She’s told me how you’ve talked of us over the years, the message she’s received. She got to know us for herself – first behind your back and then with your very phony “blessing” because what else could you do? Your relationship with her was already struggling and maybe you were hoping this would help. Or maybe you were hoping she’d hate us, that she’d be appalled by our meager means. I think it’s the latter. Because you do truly believe we are less than you. I see how you see us through your eyes. That much is obvious when we were accused of using her as a meal ticket. You don’t know us at all. You don’t know ME at all. It would be comical if it wasn’t so sad – the way you think I am versus the way I really am.

Yes, you clothed her, put a roof over head, food in her belly, took her on vacations and gave her the basics. You’ve made it abundantly clear how many gold stars you think you should receive for that. As if she dropped out of the sky with no one to love her and you were burdened with the task of caring for her. As if you didn’t spend tens and thousands of dollars actively pursuing to get her. She speaks of how you tell the story – how you supposedly “saved” her from us. Her family. Her mother, father, siblings. I’m just not sure exactly what she’s been saved from. We have four other children and they are generally happy people, good kids, we receive compliments about them all the time. Surely they didn’t need to be saved from us. So that leads us back to “the blaming.” You blame our daughter for her life and how it’s turned out. Her bad genes. Yet there are two other people walking around on this earth created from the same two people who created her and there is nothing at all wrong with them. There’s nothing at all wrong with her.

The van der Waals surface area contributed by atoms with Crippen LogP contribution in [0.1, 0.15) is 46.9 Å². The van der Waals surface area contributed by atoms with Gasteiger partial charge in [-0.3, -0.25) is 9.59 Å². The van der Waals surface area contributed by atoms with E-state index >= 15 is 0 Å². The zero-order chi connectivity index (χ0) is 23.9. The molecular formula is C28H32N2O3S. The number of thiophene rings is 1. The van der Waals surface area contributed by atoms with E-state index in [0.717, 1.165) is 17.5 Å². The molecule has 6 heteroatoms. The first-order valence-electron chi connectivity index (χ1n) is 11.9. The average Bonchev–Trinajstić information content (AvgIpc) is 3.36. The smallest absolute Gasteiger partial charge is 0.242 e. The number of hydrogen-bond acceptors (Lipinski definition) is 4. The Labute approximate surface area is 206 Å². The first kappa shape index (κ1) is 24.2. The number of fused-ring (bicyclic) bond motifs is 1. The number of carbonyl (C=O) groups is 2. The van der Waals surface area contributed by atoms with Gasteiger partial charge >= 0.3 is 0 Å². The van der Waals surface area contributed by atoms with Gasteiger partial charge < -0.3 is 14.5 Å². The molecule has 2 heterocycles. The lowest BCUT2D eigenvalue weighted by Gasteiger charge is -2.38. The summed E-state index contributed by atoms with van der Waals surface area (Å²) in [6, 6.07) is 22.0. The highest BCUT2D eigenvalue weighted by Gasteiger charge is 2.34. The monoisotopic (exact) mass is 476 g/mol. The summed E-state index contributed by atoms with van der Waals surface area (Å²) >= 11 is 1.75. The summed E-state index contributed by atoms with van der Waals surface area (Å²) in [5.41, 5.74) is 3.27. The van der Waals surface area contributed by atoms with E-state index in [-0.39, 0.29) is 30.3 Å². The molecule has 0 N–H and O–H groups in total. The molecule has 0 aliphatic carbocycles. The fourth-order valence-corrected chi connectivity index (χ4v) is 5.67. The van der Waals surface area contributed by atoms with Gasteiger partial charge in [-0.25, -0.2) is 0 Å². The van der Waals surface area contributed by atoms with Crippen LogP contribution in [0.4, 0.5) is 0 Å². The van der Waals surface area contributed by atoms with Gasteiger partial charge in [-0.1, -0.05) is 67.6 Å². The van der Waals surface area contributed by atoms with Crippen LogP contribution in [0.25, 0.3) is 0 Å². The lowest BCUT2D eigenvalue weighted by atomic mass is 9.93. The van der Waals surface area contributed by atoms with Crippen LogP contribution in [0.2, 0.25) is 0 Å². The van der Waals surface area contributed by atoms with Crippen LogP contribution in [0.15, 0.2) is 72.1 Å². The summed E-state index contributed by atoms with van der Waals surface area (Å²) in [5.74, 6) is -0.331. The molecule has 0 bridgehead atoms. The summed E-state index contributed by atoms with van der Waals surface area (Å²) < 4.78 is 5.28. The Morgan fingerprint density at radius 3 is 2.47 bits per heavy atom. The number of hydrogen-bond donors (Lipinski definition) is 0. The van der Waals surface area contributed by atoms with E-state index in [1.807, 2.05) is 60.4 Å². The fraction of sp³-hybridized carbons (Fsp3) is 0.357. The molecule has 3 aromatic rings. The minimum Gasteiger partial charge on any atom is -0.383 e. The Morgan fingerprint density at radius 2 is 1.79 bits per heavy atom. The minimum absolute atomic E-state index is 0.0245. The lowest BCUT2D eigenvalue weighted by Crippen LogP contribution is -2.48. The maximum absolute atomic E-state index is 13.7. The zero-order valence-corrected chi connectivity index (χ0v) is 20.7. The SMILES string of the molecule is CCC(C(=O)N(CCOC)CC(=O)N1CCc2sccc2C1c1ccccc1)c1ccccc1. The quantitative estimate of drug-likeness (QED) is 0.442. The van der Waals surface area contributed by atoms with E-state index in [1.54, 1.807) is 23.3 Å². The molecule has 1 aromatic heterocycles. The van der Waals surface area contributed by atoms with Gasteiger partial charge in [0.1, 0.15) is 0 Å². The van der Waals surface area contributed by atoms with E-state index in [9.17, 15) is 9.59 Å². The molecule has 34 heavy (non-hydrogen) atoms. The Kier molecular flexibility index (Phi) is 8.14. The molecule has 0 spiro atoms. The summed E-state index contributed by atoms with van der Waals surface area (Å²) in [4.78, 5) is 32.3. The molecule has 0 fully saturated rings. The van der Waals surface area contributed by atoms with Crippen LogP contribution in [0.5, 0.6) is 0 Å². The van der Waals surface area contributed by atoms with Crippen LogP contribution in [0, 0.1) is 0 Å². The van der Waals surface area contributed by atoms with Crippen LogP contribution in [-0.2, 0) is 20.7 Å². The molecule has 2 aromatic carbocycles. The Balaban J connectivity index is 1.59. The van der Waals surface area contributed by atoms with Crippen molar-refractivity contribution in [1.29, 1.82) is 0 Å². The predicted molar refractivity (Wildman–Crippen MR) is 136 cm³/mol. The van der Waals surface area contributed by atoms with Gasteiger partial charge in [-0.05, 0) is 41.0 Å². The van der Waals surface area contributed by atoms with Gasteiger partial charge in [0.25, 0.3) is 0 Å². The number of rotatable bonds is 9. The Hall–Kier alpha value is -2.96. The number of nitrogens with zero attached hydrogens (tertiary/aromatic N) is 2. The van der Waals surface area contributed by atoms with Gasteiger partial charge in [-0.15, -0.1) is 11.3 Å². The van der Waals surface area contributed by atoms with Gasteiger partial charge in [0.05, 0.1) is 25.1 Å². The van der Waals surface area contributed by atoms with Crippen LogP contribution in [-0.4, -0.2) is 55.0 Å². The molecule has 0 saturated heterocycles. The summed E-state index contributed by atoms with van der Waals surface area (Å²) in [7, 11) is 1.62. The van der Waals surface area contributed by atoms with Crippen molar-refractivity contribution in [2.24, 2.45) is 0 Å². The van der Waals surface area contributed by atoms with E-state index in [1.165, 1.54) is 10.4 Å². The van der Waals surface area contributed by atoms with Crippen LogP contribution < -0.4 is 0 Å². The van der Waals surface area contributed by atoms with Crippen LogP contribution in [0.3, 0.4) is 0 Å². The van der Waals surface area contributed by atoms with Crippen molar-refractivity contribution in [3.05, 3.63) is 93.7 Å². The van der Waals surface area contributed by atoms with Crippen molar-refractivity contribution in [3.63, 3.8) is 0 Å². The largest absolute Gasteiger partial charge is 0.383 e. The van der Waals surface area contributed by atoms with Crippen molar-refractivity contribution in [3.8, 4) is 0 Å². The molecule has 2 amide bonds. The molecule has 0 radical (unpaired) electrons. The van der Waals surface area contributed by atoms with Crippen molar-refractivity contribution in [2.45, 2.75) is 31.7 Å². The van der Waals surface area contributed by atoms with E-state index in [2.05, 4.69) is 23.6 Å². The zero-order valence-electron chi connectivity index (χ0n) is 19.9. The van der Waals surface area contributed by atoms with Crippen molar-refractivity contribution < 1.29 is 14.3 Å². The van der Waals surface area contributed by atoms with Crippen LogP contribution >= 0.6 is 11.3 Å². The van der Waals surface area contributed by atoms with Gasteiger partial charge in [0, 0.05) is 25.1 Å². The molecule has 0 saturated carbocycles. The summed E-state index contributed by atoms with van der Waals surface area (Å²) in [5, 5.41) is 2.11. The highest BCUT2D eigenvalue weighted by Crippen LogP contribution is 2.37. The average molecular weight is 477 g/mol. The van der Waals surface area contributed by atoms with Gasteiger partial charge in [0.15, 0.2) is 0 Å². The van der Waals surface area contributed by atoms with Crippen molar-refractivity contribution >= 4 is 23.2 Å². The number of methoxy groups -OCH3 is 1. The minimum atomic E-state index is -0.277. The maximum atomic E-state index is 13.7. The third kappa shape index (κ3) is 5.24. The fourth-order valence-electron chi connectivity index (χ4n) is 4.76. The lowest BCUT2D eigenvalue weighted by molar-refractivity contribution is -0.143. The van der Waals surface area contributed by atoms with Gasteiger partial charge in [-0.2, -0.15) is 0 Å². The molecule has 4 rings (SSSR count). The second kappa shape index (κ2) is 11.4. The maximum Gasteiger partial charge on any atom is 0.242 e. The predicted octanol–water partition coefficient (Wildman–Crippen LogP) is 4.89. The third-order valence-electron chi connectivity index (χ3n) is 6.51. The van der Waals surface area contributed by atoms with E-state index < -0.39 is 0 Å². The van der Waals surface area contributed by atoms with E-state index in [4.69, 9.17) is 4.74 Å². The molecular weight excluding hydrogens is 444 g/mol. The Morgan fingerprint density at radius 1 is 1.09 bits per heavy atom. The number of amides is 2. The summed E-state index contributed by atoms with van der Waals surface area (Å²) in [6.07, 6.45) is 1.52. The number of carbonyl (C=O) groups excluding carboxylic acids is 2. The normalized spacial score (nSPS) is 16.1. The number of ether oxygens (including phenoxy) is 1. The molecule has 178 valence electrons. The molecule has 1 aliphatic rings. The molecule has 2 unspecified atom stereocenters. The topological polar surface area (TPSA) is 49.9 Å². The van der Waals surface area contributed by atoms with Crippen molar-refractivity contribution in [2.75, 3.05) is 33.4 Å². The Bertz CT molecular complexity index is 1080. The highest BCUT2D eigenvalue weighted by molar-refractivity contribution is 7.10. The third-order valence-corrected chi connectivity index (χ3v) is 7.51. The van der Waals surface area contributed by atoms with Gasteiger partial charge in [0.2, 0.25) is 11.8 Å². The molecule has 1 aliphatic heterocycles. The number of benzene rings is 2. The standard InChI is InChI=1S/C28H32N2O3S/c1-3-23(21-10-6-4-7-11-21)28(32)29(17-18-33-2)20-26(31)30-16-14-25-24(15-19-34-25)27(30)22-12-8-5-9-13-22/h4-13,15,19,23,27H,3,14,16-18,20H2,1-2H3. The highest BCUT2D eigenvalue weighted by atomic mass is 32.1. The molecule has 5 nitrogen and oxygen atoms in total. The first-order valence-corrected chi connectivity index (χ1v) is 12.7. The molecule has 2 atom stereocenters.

The promises. Oh the promises you made. To love her. To keep her safe. Yet you still defend her abuser and you didn’t protect her from him. He’s even betrayed you on every front a man can betray and somehow you still have his back at her expense. All she was seeking was an acknowledgment and apology. Without excuse. Own it. She was a child, you were the mother, and you failed. Emotional wounds are just as bad, if not worse, as physical ones.